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August: The Hazel Tree

Marc Choyt 08/09/2021

The Hazel Tree is tied to inspiration and wisdom. How can we begin to understand this time of year, from August 5th to September 1st, as the ancient tribal people of Europe once did? We can begin by looking around at what is taking place in the yearly cycle. August is the time when the summer ripens and mellows. The pumpkins are green, their orbs increasing in size by the day.

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July: The Holly Tree

Marc 07/05/2021

Holly is the Celtic Tree spirit for July 8 - August 4. The Holly Moon was called Tinne by the Celts. It lasts from a few weeks after the summer solstice through early August, a few days after one of the most important Celtic ritual seasonal holidays — Lughnasa. 

The question I want to explore here is, why did the Celts choose the holly tree at this time of year? How can it help us, today, as a kind of “medicine” for our own calendar year?

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June - July: The Oak Tree

Marc Choyt 06/10/2021

Oak tree Celtic moon is June 10th to July 7th. It is always worth considering the particular time in a seasonal cycle when looking at the significance of a particular tree tied to the Celtic moon calendar. Each time of year has its particular task, from a literal and metaphoric viewpoint. The tree itself is representational of what is most needed as an alliance to support the accomplishment of the task.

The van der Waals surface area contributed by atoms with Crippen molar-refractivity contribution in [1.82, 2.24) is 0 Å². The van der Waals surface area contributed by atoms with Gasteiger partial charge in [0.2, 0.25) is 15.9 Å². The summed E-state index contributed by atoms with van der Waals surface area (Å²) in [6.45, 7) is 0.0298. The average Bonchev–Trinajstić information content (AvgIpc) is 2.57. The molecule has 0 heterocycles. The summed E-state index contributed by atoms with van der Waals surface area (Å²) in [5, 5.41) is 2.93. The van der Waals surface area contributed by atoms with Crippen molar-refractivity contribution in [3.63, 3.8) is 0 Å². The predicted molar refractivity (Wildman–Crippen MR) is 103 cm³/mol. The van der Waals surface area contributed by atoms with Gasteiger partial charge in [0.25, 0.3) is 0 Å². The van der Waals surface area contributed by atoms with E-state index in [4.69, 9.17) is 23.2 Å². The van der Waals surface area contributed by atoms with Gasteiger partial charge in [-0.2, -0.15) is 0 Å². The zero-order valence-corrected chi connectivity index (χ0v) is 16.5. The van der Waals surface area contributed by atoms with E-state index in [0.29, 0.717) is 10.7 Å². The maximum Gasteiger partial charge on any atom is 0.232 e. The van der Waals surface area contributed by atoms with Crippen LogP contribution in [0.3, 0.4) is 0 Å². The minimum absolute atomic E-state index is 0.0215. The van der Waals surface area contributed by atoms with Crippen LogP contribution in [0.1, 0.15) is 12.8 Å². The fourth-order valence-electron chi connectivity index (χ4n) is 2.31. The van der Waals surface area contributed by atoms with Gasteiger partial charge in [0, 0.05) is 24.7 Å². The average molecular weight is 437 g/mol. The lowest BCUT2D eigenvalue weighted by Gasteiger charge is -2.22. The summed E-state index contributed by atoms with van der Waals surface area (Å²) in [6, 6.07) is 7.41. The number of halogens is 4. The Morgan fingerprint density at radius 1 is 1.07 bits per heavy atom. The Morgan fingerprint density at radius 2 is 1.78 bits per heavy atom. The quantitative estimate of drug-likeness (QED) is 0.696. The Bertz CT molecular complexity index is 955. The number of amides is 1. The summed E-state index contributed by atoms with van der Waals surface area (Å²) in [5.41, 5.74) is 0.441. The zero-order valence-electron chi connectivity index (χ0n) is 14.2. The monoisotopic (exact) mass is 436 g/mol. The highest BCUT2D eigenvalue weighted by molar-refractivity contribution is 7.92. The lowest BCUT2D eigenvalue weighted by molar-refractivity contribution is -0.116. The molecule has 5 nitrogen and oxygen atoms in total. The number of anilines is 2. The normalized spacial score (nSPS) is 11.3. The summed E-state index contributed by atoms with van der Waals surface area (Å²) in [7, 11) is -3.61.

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May-June: The Hawthorn Tree

Marc Choyt 05/13/2021

This time of year the dose of sunlight rises each day toward the long fuse of solstice. In the Celtic tree zodiac, the period from May 13th to June 9th is represented by Hawthorn—or huath as it was called in old Irish. In the most general sense, this time of year, also known as the Hawthorn moon, is associated with fertility—and also the rising of light, suggestive of male sexuality. “Ne'er cast a cloot til Mey's oot," it was said. Don’t take off your cloots (clothes) until the May blossoms (hawthorn) appear.

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May: The Willow Tree

Marc Choyt 04/14/2021

Willow is tied deeply to this time of year, which marks great growth and emergence. What has been latent and gathered in the depths of winter now begins to really leap forth. For this reason, Willow is deeply associated with Brigid, the maiden element of triple goddess (mother, maiden and crone). 

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April: The Alder Tree

Marc Choyt 03/22/2021

In the Celtic Tree Zodiac, Alder is the wise spirit for March 18 - April 14. This is a time of rebirth, sunrise, initiation—and indeed, resurrection. Alder is the tree which fairies love. These nature spirits appreciate the beautiful and subtle; the play and celebration of life coming back from the soil. There is also the flowering, the vitality of new energy, the dancing and flowing of water, the emotions and exuberance of life.